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The Rise of Poetronica
In early 2011, poets began setting their words to the sound of dubstep and electronica. Almost twelve months on, the signs are that poetronica is here to stay

It's hardly surprising the year is ending with news that dubstep heavyweight Skream is set for a musical collaboration with poet Jodi Ann Bickley. After all, 2011 was the year when spoken word and electronica joined forces, and will surely be remembered for poets putting down their notebooks and turning to the MPC.

The trend began back in February, with the late, great Gil Scott Heron andJamie xx's We're New Here. The two forms have since made sweet, electro-infused music together, with poets embracing the jerky and sometimes downright jarring beats of dubstep and electronica.

Drums Between the Bells, Rick Holland's collaboration with Brian Eno, released on Warp Records back in July, was dubbed "poetronica" by critics and bloggers.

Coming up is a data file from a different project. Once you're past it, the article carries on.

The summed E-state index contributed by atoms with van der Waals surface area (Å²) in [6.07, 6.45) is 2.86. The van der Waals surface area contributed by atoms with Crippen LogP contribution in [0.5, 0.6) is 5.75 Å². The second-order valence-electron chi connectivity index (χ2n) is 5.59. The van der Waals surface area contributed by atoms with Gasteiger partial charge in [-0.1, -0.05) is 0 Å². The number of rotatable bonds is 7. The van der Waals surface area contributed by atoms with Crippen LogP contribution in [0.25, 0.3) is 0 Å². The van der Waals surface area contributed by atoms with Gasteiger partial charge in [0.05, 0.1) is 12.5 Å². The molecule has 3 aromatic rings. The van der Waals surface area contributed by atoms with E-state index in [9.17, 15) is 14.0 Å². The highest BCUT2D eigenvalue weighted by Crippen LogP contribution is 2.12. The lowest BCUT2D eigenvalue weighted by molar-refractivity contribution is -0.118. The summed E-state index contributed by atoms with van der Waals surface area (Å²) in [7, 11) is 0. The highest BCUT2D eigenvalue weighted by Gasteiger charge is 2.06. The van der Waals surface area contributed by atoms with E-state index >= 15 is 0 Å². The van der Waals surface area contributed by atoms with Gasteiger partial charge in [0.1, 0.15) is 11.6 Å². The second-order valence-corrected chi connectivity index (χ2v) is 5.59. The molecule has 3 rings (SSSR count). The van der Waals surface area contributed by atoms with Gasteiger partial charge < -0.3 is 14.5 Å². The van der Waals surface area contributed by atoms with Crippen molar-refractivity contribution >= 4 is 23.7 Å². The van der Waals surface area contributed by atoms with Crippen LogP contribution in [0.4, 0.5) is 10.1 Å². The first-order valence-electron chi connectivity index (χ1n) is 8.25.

One of the most successful collaborations of the year came courtesy of Josh Idehen and electronica outfit LV, whose album Routes received rave reviews, an album of the month in Mixmag, and bookings at both poetryevents and club nights. Idehen's lyrics were cut and chopped by LV, a fresh and somewhat backwards approach to production. The result is a fun and fast-paced album that Idehen describes as a "true collaboration": "Spoken word works with electronica. It can be a lot more accessible; there are less of the conventions found in hip-hop."

For the rest of the article

The Guardian